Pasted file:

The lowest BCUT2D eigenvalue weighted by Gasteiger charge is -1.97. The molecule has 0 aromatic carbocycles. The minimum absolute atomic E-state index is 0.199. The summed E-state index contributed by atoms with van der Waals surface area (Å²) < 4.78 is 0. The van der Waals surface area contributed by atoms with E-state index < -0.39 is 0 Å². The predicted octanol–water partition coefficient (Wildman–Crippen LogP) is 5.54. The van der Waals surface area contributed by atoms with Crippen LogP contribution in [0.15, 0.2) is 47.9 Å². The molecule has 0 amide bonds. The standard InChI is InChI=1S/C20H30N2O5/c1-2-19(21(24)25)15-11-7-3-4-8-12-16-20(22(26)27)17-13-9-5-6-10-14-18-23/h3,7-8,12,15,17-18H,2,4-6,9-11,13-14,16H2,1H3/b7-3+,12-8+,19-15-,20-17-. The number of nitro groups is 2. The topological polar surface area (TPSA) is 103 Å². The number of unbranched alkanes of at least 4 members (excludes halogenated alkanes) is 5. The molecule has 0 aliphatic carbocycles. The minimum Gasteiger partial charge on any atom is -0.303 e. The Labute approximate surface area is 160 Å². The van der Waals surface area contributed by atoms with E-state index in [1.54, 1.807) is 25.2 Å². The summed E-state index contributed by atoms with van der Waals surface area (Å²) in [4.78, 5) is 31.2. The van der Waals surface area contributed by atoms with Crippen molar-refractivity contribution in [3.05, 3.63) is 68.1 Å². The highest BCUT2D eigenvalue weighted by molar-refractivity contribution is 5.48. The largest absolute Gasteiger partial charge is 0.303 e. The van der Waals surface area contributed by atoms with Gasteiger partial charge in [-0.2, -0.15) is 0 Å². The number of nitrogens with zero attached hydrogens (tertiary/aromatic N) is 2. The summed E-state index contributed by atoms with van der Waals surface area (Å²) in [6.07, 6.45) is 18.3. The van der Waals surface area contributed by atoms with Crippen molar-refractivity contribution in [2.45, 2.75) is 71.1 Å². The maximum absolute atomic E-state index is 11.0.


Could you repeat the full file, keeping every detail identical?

The lowest BCUT2D eigenvalue weighted by Gasteiger charge is -1.97. The molecule has 0 aromatic carbocycles. The minimum absolute atomic E-state index is 0.199. The summed E-state index contributed by atoms with van der Waals surface area (Å²) < 4.78 is 0. The van der Waals surface area contributed by atoms with E-state index < -0.39 is 0 Å². The predicted octanol–water partition coefficient (Wildman–Crippen LogP) is 5.54. The van der Waals surface area contributed by atoms with Crippen LogP contribution in [0.15, 0.2) is 47.9 Å². The molecule has 0 amide bonds. The standard InChI is InChI=1S/C20H30N2O5/c1-2-19(21(24)25)15-11-7-3-4-8-12-16-20(22(26)27)17-13-9-5-6-10-14-18-23/h3,7-8,12,15,17-18H,2,4-6,9-11,13-14,16H2,1H3/b7-3+,12-8+,19-15-,20-17-. The number of nitro groups is 2. The topological polar surface area (TPSA) is 103 Å². The number of unbranched alkanes of at least 4 members (excludes halogenated alkanes) is 5. The molecule has 0 aliphatic carbocycles. The minimum Gasteiger partial charge on any atom is -0.303 e. The Labute approximate surface area is 160 Å². The van der Waals surface area contributed by atoms with E-state index in [1.54, 1.807) is 25.2 Å². The summed E-state index contributed by atoms with van der Waals surface area (Å²) in [4.78, 5) is 31.2. The van der Waals surface area contributed by atoms with Crippen molar-refractivity contribution in [3.05, 3.63) is 68.1 Å². The highest BCUT2D eigenvalue weighted by molar-refractivity contribution is 5.48. The largest absolute Gasteiger partial charge is 0.303 e. The van der Waals surface area contributed by atoms with Gasteiger partial charge in [-0.2, -0.15) is 0 Å². The number of nitrogens with zero attached hydrogens (tertiary/aromatic N) is 2. The summed E-state index contributed by atoms with van der Waals surface area (Å²) in [6.07, 6.45) is 18.3. The van der Waals surface area contributed by atoms with Crippen molar-refractivity contribution in [2.45, 2.75) is 71.1 Å². The maximum absolute atomic E-state index is 11.0.